PO Box 6603

Huntsville, AL 35813, USA



Max’s Cool



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My granddad could have been a contender for the “Man who was on the most ships sunk in WWII” record.

Created by Richard Grafton, this 4-bit 7400-based CPU recently debuted at the Retro Computer Festival, which was held at the Museum of Computing in Cambridge, England.

In Max’s World, the colors are brighter, the butterflies are bigger, the flowers smell sweeter, the birds sing louder, and the beer runs plentiful and cold.

My 100th birthday celebrations will commence on 29 May 2057 at 5:45 a.m. Daylight Saving Time, so now would be a good time to clear this date on your calendar.

The older I get, the more I find myself musing about how much things have changed in my lifetime technology-wise.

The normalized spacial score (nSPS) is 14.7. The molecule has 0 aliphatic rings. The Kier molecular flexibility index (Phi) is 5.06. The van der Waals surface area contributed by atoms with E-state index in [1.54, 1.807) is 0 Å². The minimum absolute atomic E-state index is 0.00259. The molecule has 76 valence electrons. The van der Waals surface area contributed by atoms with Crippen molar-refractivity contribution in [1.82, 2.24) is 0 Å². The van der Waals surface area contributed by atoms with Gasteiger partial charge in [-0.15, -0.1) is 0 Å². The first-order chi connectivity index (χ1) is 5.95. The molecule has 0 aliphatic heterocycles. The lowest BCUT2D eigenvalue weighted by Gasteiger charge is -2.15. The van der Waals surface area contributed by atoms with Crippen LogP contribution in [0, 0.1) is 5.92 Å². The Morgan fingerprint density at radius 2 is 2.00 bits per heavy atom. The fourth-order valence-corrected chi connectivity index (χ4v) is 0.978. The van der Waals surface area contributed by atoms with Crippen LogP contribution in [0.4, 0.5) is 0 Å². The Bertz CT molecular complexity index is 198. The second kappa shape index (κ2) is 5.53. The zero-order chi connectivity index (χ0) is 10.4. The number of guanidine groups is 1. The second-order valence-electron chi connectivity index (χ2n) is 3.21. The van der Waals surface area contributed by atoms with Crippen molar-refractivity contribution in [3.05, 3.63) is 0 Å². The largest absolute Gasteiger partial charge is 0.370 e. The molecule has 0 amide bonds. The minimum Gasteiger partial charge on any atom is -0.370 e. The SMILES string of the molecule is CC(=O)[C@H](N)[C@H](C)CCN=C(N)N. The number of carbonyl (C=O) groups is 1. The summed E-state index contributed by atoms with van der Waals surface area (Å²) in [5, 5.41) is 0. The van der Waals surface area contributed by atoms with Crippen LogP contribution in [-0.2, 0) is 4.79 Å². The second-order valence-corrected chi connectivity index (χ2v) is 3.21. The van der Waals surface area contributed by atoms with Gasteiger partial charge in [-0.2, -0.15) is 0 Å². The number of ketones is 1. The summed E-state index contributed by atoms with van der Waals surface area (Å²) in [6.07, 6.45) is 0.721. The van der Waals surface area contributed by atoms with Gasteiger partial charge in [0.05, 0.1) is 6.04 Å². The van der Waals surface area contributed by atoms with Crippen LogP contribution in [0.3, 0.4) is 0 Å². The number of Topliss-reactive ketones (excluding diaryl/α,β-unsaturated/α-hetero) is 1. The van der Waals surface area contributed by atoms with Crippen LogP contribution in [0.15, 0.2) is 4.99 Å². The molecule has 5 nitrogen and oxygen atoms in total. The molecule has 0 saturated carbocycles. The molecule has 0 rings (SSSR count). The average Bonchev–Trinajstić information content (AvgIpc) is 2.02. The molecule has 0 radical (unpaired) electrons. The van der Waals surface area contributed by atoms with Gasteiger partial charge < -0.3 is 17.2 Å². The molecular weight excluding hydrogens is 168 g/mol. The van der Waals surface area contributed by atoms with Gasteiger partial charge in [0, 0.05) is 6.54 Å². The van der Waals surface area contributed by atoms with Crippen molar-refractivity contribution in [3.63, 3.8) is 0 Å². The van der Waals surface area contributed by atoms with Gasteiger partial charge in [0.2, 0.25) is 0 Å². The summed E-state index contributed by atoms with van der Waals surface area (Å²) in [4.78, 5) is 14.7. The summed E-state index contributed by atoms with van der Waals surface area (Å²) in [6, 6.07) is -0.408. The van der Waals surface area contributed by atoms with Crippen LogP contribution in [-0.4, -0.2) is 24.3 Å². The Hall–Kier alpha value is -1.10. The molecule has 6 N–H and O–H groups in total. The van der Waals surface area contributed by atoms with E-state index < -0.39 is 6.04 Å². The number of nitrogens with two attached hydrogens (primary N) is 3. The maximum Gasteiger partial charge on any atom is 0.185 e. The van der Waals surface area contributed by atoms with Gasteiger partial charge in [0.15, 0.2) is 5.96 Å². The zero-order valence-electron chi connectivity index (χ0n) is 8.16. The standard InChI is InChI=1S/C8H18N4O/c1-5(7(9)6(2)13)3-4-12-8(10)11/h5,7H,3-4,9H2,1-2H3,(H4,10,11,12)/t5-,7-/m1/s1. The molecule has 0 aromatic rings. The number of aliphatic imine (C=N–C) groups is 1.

Programming a computer in machine code is very educational. The first thing it teaches you is that you don’t want to do it again.

The time in which everything seems to be happening may be nothing more than an illusion supported by the entropy generated in the functioning of our brains.

As you may or may not know, my chum, Joe Farr, and I are currently in the process of designing and building the Maxfield-Farr 4-bit HRRG Computer; this column describes the current state of play.

It’s 50 years since Apollo 11 landed on the moon. I was 12 years old and I watched the landing on TV with my dad. I still remember Neil uttering the words, “Houston, Tranquility Base here. The Eagle has Landed.”

Sometimes it’s nice for your microcontroller-based hobby projects to be able to display text on a screen. If you are using a low-power microcontroller, a VT100 emulator on a chip may be just the solution you are looking for.

I have a friend who has been going through some trying times. Thus, for several months now, I’ve commenced each day by sending him a short text explaining why that day is the “Best Day Ever.”